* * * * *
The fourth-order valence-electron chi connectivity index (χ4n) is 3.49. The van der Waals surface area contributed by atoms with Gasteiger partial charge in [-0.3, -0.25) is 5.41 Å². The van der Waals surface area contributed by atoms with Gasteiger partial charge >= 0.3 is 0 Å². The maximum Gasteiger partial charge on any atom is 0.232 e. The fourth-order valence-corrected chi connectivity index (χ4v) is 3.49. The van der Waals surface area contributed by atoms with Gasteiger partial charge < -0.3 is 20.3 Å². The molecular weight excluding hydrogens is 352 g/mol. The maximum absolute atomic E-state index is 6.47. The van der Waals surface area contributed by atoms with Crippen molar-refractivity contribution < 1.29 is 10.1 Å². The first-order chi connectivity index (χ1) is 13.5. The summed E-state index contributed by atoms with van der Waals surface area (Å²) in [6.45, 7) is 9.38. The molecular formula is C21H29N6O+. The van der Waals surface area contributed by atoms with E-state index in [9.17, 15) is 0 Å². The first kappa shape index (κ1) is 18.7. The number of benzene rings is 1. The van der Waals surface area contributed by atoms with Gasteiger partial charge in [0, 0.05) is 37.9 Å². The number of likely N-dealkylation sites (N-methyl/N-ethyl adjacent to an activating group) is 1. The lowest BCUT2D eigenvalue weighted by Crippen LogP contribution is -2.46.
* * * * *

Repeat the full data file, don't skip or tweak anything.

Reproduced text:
The fourth-order valence-electron chi connectivity index (χ4n) is 3.49. The van der Waals surface area contributed by atoms with Gasteiger partial charge in [-0.3, -0.25) is 5.41 Å². The van der Waals surface area contributed by atoms with Gasteiger partial charge >= 0.3 is 0 Å². The maximum Gasteiger partial charge on any atom is 0.232 e. The fourth-order valence-corrected chi connectivity index (χ4v) is 3.49. The van der Waals surface area contributed by atoms with Gasteiger partial charge < -0.3 is 20.3 Å². The molecular weight excluding hydrogens is 352 g/mol. The maximum absolute atomic E-state index is 6.47. The van der Waals surface area contributed by atoms with Crippen molar-refractivity contribution < 1.29 is 10.1 Å². The first-order chi connectivity index (χ1) is 13.5. The summed E-state index contributed by atoms with van der Waals surface area (Å²) in [6.45, 7) is 9.38. The molecular formula is C21H29N6O+. The van der Waals surface area contributed by atoms with E-state index in [9.17, 15) is 0 Å². The first kappa shape index (κ1) is 18.7. The number of benzene rings is 1. The van der Waals surface area contributed by atoms with Gasteiger partial charge in [0, 0.05) is 37.9 Å². The number of likely N-dealkylation sites (N-methyl/N-ethyl adjacent to an activating group) is 1. The lowest BCUT2D eigenvalue weighted by Crippen LogP contribution is -2.46.